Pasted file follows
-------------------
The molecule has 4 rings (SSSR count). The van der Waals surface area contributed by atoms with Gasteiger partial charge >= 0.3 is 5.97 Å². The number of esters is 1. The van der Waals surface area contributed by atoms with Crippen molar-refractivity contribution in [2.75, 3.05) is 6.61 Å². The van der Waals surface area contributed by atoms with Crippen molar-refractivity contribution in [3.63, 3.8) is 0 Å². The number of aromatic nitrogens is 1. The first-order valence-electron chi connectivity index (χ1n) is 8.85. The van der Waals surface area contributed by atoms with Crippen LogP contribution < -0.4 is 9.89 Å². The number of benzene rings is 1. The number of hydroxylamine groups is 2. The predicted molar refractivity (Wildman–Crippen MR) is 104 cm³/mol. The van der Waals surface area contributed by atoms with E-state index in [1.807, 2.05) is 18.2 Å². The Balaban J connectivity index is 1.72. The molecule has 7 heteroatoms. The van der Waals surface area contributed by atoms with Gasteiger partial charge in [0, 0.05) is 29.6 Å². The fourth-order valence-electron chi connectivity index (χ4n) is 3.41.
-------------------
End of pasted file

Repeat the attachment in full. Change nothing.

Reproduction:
The molecule has 4 rings (SSSR count). The van der Waals surface area contributed by atoms with Gasteiger partial charge >= 0.3 is 5.97 Å². The number of esters is 1. The van der Waals surface area contributed by atoms with Crippen molar-refractivity contribution in [2.75, 3.05) is 6.61 Å². The van der Waals surface area contributed by atoms with Crippen molar-refractivity contribution in [3.63, 3.8) is 0 Å². The number of aromatic nitrogens is 1. The first-order valence-electron chi connectivity index (χ1n) is 8.85. The van der Waals surface area contributed by atoms with Crippen LogP contribution < -0.4 is 9.89 Å². The number of benzene rings is 1. The number of hydroxylamine groups is 2. The predicted molar refractivity (Wildman–Crippen MR) is 104 cm³/mol. The van der Waals surface area contributed by atoms with E-state index in [1.807, 2.05) is 18.2 Å². The Balaban J connectivity index is 1.72. The molecule has 7 heteroatoms. The van der Waals surface area contributed by atoms with Gasteiger partial charge in [0, 0.05) is 29.6 Å². The fourth-order valence-electron chi connectivity index (χ4n) is 3.41.